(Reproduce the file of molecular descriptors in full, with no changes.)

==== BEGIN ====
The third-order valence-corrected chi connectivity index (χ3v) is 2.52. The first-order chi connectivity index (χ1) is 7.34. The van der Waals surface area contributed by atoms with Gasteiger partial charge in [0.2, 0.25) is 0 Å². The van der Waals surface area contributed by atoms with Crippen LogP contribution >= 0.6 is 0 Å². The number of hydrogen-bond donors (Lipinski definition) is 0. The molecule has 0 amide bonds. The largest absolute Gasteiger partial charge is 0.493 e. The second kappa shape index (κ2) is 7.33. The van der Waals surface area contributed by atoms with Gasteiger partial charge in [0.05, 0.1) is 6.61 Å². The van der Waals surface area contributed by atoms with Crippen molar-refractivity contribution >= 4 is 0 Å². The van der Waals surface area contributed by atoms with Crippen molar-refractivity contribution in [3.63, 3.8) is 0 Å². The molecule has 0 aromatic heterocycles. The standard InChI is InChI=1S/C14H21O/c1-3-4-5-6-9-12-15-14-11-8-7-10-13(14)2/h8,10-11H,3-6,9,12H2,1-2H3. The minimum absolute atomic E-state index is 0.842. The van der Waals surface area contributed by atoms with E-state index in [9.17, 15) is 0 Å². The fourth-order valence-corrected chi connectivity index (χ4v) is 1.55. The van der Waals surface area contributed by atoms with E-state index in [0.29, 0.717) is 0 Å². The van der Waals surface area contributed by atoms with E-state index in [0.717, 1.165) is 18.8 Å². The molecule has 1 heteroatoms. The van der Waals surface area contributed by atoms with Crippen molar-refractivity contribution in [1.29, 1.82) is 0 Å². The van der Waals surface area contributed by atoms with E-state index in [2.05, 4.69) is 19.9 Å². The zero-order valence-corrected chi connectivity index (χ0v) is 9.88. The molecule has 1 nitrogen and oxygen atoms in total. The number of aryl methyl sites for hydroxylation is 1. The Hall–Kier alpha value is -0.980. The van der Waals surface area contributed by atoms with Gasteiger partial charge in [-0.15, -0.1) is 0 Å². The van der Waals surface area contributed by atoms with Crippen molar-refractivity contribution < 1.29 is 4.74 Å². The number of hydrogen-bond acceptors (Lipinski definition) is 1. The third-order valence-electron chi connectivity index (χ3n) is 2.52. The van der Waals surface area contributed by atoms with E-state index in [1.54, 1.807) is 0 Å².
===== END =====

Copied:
The third-order valence-corrected chi connectivity index (χ3v) is 2.52. The first-order chi connectivity index (χ1) is 7.34. The van der Waals surface area contributed by atoms with Gasteiger partial charge in [0.2, 0.25) is 0 Å². The van der Waals surface area contributed by atoms with Crippen LogP contribution >= 0.6 is 0 Å². The number of hydrogen-bond donors (Lipinski definition) is 0. The molecule has 0 amide bonds. The largest absolute Gasteiger partial charge is 0.493 e. The second kappa shape index (κ2) is 7.33. The van der Waals surface area contributed by atoms with Gasteiger partial charge in [0.05, 0.1) is 6.61 Å². The van der Waals surface area contributed by atoms with Crippen molar-refractivity contribution >= 4 is 0 Å². The van der Waals surface area contributed by atoms with Crippen molar-refractivity contribution in [3.63, 3.8) is 0 Å². The molecule has 0 aromatic heterocycles. The standard InChI is InChI=1S/C14H21O/c1-3-4-5-6-9-12-15-14-11-8-7-10-13(14)2/h8,10-11H,3-6,9,12H2,1-2H3. The minimum absolute atomic E-state index is 0.842. The van der Waals surface area contributed by atoms with E-state index in [9.17, 15) is 0 Å². The fourth-order valence-corrected chi connectivity index (χ4v) is 1.55. The van der Waals surface area contributed by atoms with E-state index in [0.29, 0.717) is 0 Å². The van der Waals surface area contributed by atoms with E-state index in [0.717, 1.165) is 18.8 Å². The molecule has 1 heteroatoms. The van der Waals surface area contributed by atoms with Crippen molar-refractivity contribution in [1.29, 1.82) is 0 Å². The van der Waals surface area contributed by atoms with E-state index in [2.05, 4.69) is 19.9 Å². The zero-order valence-corrected chi connectivity index (χ0v) is 9.88. The molecule has 1 nitrogen and oxygen atoms in total. The number of aryl methyl sites for hydroxylation is 1. The Hall–Kier alpha value is -0.980. The van der Waals surface area contributed by atoms with Gasteiger partial charge in [-0.15, -0.1) is 0 Å². The van der Waals surface area contributed by atoms with Crippen molar-refractivity contribution < 1.29 is 4.74 Å². The number of hydrogen-bond acceptors (Lipinski definition) is 1. The third-order valence-electron chi connectivity index (χ3n) is 2.52. The van der Waals surface area contributed by atoms with E-state index in [1.54, 1.807) is 0 Å².